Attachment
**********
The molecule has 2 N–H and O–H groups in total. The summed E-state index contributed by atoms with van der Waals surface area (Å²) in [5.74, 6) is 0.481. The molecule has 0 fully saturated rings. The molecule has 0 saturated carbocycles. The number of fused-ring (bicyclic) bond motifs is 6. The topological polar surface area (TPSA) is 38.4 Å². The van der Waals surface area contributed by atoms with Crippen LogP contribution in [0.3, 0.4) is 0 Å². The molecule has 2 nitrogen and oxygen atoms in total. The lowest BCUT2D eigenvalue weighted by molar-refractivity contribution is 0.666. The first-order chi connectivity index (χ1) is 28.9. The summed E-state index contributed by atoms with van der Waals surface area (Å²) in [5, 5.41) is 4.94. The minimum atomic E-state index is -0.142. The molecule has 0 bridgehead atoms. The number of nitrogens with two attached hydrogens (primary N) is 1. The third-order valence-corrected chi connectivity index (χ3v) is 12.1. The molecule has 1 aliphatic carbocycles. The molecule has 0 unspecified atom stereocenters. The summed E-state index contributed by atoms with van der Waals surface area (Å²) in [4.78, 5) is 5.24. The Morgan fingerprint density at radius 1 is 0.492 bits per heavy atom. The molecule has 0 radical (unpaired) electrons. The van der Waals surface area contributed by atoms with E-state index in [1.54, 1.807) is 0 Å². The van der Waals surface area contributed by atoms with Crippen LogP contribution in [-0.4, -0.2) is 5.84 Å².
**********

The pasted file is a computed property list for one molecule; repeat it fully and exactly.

The molecule has 2 N–H and O–H groups in total. The summed E-state index contributed by atoms with van der Waals surface area (Å²) in [5.74, 6) is 0.481. The molecule has 0 fully saturated rings. The molecule has 0 saturated carbocycles. The number of fused-ring (bicyclic) bond motifs is 6. The topological polar surface area (TPSA) is 38.4 Å². The van der Waals surface area contributed by atoms with Crippen LogP contribution in [0.3, 0.4) is 0 Å². The molecule has 2 nitrogen and oxygen atoms in total. The lowest BCUT2D eigenvalue weighted by molar-refractivity contribution is 0.666. The first-order chi connectivity index (χ1) is 28.9. The summed E-state index contributed by atoms with van der Waals surface area (Å²) in [5, 5.41) is 4.94. The minimum atomic E-state index is -0.142. The molecule has 0 bridgehead atoms. The number of nitrogens with two attached hydrogens (primary N) is 1. The third-order valence-corrected chi connectivity index (χ3v) is 12.1. The molecule has 1 aliphatic carbocycles. The molecule has 0 unspecified atom stereocenters. The summed E-state index contributed by atoms with van der Waals surface area (Å²) in [4.78, 5) is 5.24. The Morgan fingerprint density at radius 1 is 0.492 bits per heavy atom. The molecule has 0 radical (unpaired) electrons. The van der Waals surface area contributed by atoms with E-state index in [1.54, 1.807) is 0 Å². The van der Waals surface area contributed by atoms with Crippen LogP contribution in [-0.4, -0.2) is 5.84 Å².